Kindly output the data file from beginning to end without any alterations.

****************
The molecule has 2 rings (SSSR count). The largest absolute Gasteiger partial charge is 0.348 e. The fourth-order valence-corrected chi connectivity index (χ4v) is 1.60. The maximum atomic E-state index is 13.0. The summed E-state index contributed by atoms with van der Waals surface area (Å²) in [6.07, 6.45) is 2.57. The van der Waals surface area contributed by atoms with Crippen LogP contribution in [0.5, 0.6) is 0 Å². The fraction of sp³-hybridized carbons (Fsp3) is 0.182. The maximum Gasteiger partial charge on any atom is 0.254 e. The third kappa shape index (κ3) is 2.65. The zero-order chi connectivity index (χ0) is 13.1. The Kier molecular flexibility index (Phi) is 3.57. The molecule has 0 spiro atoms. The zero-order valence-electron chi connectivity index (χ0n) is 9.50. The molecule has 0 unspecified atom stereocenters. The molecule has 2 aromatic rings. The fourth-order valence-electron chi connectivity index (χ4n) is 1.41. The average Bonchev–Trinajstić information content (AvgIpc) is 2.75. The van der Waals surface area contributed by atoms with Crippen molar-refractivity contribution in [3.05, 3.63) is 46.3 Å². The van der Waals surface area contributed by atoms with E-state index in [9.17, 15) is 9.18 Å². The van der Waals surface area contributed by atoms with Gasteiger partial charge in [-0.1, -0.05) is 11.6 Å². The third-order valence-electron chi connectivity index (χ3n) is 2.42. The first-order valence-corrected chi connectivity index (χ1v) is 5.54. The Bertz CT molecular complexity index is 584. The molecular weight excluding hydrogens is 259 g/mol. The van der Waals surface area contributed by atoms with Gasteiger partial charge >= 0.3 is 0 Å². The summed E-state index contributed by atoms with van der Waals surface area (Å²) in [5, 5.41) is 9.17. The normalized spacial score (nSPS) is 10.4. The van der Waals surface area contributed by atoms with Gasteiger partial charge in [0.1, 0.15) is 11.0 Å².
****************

The molecule has 2 rings (SSSR count). The largest absolute Gasteiger partial charge is 0.348 e. The fourth-order valence-corrected chi connectivity index (χ4v) is 1.60. The maximum atomic E-state index is 13.0. The summed E-state index contributed by atoms with van der Waals surface area (Å²) in [6.07, 6.45) is 2.57. The van der Waals surface area contributed by atoms with Crippen LogP contribution in [0.5, 0.6) is 0 Å². The fraction of sp³-hybridized carbons (Fsp3) is 0.182. The maximum Gasteiger partial charge on any atom is 0.254 e. The third kappa shape index (κ3) is 2.65. The zero-order chi connectivity index (χ0) is 13.1. The Kier molecular flexibility index (Phi) is 3.57. The molecule has 0 spiro atoms. The zero-order valence-electron chi connectivity index (χ0n) is 9.50. The molecule has 0 unspecified atom stereocenters. The molecule has 2 aromatic rings. The fourth-order valence-electron chi connectivity index (χ4n) is 1.41. The average Bonchev–Trinajstić information content (AvgIpc) is 2.75. The van der Waals surface area contributed by atoms with Crippen molar-refractivity contribution in [3.05, 3.63) is 46.3 Å². The van der Waals surface area contributed by atoms with E-state index in [9.17, 15) is 9.18 Å². The van der Waals surface area contributed by atoms with Gasteiger partial charge in [-0.1, -0.05) is 11.6 Å². The third-order valence-electron chi connectivity index (χ3n) is 2.42. The first-order valence-corrected chi connectivity index (χ1v) is 5.54. The Bertz CT molecular complexity index is 584. The molecular weight excluding hydrogens is 259 g/mol. The van der Waals surface area contributed by atoms with Gasteiger partial charge >= 0.3 is 0 Å². The summed E-state index contributed by atoms with van der Waals surface area (Å²) in [5, 5.41) is 9.17. The normalized spacial score (nSPS) is 10.4. The van der Waals surface area contributed by atoms with Gasteiger partial charge in [0.1, 0.15) is 11.0 Å².